MidAmerican Energy Company, Iowa’s largest energy company, began installing wind turbines in 2004. In May 2013, MidAmerican Energy announced their latest plan to invest up to $1.9 billion to expand its wind generation fleet and add up to 1,050 MWe of wind generation in Iowa by year-end 2015. Once this expansion is complete, approximately 3,335 MWe, or approximately 39%, of MidAmerican Energy’s total owned generation capacity will come from wind-powered generation from 1,715 wind turbines.
You can visit the wind energy page on the MidAmerica Energy website at the following link:
Fact sheets on this site provide details on the two types of wind turbines currently being installed:
- 1.5 MWe General Electric wind turbine (most common in the MidAmerica fleet)
- 2.3 MWe Siemens wind turbine (largest in the MidAmerica fleet)
The impressive dimensions of the larger Siemens machine are shown in the following diagram:
MidAmerican Energy Company has posted a 5+ minute time-lapse video on YouTube showing their three-week construction process for the Siemens wind turbine. This is worth watching to get a better understanding of the modest site preparation work required, the very large scale of the pedestal and rotor components, and the short time frame required to complete a wind turbine generator and have it ready to be put into revenue-generating service. You can view the video at the following link:
Now complete this process several hundred times and you have a respectable sized wind farm.
The U.S. Energy Information Administration (EIA) defines “capacity factor” as follows:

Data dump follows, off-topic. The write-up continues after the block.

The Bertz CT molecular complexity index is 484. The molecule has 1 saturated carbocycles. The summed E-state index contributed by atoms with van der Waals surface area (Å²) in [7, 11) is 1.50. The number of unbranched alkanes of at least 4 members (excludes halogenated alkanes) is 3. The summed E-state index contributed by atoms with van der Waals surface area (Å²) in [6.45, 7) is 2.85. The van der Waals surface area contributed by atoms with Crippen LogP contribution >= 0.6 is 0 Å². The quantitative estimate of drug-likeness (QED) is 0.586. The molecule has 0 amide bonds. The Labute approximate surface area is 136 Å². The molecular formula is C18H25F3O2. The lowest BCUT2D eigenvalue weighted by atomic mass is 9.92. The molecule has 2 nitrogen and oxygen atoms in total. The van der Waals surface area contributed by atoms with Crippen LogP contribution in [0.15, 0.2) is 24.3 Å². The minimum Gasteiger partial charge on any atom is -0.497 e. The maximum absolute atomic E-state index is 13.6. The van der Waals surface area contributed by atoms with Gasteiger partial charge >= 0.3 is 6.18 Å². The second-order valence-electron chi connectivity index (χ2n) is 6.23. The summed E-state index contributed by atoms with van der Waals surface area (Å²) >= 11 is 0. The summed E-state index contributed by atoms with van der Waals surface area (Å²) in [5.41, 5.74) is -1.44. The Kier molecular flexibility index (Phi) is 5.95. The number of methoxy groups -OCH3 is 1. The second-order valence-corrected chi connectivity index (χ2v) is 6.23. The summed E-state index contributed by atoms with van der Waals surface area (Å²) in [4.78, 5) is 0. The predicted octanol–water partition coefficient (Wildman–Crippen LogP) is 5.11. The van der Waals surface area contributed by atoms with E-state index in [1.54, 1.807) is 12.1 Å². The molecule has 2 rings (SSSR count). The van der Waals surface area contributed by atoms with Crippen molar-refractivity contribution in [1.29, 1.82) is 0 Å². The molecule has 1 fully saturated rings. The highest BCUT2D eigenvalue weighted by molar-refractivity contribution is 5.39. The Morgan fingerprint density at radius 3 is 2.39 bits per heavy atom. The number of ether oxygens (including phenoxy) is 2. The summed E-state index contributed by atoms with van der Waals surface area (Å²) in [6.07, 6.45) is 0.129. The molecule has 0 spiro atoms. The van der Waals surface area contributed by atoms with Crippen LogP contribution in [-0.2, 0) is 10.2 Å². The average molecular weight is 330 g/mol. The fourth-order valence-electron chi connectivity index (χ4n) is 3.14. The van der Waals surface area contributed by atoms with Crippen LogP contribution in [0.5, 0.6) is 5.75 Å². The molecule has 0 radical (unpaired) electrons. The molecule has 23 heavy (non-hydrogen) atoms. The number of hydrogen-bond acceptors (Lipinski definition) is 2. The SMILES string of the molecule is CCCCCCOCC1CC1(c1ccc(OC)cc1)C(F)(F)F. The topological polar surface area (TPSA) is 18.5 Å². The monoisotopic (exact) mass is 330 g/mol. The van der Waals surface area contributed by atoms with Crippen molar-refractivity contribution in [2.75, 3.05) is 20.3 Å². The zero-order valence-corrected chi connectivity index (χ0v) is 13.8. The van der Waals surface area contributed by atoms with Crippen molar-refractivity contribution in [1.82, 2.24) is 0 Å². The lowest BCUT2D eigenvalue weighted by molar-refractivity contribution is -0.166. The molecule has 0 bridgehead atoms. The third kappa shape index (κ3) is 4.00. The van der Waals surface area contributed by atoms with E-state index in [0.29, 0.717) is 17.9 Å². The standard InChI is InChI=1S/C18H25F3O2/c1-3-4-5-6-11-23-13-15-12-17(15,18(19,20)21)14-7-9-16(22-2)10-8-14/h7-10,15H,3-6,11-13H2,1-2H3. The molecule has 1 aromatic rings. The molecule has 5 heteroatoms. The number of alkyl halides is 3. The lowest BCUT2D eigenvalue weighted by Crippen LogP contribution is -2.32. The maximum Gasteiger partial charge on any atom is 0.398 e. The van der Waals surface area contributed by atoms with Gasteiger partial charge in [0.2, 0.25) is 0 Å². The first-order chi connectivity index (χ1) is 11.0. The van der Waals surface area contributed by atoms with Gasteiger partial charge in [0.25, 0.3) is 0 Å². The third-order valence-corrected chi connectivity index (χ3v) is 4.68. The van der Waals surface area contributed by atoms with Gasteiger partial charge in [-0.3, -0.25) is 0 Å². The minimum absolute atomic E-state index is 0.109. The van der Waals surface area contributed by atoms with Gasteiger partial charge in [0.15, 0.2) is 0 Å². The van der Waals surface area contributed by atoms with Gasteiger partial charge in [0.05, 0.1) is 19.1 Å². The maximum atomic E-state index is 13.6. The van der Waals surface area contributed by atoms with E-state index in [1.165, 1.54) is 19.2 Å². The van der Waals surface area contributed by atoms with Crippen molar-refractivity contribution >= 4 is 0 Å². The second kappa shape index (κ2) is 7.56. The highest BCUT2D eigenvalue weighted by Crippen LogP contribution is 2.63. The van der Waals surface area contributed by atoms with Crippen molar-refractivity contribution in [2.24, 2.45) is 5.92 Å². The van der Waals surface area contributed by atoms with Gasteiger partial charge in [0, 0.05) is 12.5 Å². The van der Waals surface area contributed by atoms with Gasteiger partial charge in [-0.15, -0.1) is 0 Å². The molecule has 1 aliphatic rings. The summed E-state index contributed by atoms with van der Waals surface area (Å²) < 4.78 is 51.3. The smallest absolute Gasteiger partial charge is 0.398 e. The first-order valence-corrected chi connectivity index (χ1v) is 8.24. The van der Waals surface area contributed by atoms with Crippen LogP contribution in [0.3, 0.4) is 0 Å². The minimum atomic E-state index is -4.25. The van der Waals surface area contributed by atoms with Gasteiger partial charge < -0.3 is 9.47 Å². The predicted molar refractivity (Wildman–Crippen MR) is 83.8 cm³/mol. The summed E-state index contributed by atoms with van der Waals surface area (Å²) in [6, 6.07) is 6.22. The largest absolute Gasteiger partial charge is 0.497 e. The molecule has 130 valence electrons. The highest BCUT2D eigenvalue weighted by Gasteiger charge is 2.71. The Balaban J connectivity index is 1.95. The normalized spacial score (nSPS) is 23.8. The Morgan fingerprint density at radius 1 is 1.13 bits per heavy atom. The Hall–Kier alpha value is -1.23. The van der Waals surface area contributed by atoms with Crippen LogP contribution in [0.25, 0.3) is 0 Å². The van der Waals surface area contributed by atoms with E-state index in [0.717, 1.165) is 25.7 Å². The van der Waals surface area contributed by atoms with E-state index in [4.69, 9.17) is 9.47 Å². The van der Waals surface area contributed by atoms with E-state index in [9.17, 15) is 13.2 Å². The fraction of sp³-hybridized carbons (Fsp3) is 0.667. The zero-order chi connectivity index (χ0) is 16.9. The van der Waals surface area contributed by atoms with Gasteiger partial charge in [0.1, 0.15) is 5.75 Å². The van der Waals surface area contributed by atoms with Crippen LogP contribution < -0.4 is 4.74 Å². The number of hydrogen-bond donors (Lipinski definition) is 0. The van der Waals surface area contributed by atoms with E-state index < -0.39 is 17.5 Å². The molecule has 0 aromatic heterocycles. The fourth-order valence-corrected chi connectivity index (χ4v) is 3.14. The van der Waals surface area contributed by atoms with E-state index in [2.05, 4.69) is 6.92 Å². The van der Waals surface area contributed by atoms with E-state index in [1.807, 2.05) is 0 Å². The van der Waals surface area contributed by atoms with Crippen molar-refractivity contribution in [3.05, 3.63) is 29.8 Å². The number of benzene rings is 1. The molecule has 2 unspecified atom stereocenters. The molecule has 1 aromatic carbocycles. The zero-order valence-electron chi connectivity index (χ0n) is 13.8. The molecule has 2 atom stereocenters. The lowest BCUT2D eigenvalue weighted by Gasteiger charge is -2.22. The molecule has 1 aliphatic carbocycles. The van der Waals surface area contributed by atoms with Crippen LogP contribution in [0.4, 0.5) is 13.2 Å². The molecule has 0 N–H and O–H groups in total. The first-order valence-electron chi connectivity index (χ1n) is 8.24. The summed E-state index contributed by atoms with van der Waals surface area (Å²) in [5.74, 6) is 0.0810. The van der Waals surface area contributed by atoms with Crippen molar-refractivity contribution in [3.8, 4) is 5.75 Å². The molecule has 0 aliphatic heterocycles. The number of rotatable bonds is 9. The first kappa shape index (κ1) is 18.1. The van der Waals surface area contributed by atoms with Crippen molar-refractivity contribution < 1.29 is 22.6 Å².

“Capacity factors describe how intensively a fleet of generators is run. A capacity factor near 100% means a fleet is operating nearly all of the time. It is the ratio of a fleet’s actual generation to its maximum potential generation”.
EIA reports average monthly and annual capacity factors for utility generators. For utility generators not primarily using fossil fuels, the results are at the following link:
Here are average capacity factors reported by EIA:
As a renewable power source, wind has a significantly higher capacity factor than solar. However, over the long term, a wind farm delivers only about one-third of it’s “nameplate rating.” This statistic, of course, does not capture the real-time variability in electrical output as wind conditions constantly change.
As a point of comparison, you can find the EIA capacity factor results for utility generators primarily using fossil fuels at the following link:
Here are average capacity factors reported by EIA for selected fossil generators (I only included those that are likely to be base loaded):